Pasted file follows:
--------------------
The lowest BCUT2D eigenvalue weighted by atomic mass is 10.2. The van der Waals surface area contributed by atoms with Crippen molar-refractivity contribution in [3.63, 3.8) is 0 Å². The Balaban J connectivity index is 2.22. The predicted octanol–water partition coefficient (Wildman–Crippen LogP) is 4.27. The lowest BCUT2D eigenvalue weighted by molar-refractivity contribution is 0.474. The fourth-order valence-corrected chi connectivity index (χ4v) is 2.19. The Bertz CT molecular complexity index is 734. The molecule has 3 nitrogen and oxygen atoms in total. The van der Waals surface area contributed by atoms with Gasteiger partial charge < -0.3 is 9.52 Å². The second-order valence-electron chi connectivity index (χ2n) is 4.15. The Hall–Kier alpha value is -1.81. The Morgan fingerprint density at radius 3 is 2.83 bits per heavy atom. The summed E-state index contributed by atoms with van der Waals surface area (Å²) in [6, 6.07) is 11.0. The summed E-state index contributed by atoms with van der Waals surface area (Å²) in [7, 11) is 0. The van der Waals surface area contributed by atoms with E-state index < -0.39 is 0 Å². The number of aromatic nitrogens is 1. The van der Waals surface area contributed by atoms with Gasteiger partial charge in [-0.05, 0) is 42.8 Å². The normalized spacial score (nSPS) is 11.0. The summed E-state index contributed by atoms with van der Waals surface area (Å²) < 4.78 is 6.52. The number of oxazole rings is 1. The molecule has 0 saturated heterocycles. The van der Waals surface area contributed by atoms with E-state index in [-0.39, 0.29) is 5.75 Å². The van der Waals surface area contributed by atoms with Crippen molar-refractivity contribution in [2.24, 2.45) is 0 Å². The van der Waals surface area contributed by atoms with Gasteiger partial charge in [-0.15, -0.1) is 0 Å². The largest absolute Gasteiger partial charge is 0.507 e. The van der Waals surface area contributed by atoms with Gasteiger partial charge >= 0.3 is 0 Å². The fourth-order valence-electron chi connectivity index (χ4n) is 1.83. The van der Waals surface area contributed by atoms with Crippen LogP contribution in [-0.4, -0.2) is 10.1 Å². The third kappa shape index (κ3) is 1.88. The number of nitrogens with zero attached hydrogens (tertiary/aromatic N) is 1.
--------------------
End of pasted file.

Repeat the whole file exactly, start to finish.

The lowest BCUT2D eigenvalue weighted by atomic mass is 10.2. The van der Waals surface area contributed by atoms with Crippen molar-refractivity contribution in [3.63, 3.8) is 0 Å². The Balaban J connectivity index is 2.22. The predicted octanol–water partition coefficient (Wildman–Crippen LogP) is 4.27. The lowest BCUT2D eigenvalue weighted by molar-refractivity contribution is 0.474. The fourth-order valence-corrected chi connectivity index (χ4v) is 2.19. The Bertz CT molecular complexity index is 734. The molecule has 3 nitrogen and oxygen atoms in total. The van der Waals surface area contributed by atoms with Gasteiger partial charge < -0.3 is 9.52 Å². The second-order valence-electron chi connectivity index (χ2n) is 4.15. The Hall–Kier alpha value is -1.81. The Morgan fingerprint density at radius 3 is 2.83 bits per heavy atom. The summed E-state index contributed by atoms with van der Waals surface area (Å²) in [6, 6.07) is 11.0. The summed E-state index contributed by atoms with van der Waals surface area (Å²) in [7, 11) is 0. The van der Waals surface area contributed by atoms with E-state index < -0.39 is 0 Å². The number of aromatic nitrogens is 1. The van der Waals surface area contributed by atoms with Gasteiger partial charge in [-0.05, 0) is 42.8 Å². The normalized spacial score (nSPS) is 11.0. The summed E-state index contributed by atoms with van der Waals surface area (Å²) < 4.78 is 6.52. The number of oxazole rings is 1. The molecule has 0 saturated heterocycles. The van der Waals surface area contributed by atoms with E-state index in [-0.39, 0.29) is 5.75 Å². The van der Waals surface area contributed by atoms with Crippen molar-refractivity contribution in [2.24, 2.45) is 0 Å². The van der Waals surface area contributed by atoms with Gasteiger partial charge in [-0.15, -0.1) is 0 Å². The largest absolute Gasteiger partial charge is 0.507 e. The van der Waals surface area contributed by atoms with Gasteiger partial charge >= 0.3 is 0 Å². The fourth-order valence-electron chi connectivity index (χ4n) is 1.83. The van der Waals surface area contributed by atoms with Crippen LogP contribution in [-0.4, -0.2) is 10.1 Å². The third kappa shape index (κ3) is 1.88. The number of nitrogens with zero attached hydrogens (tertiary/aromatic N) is 1.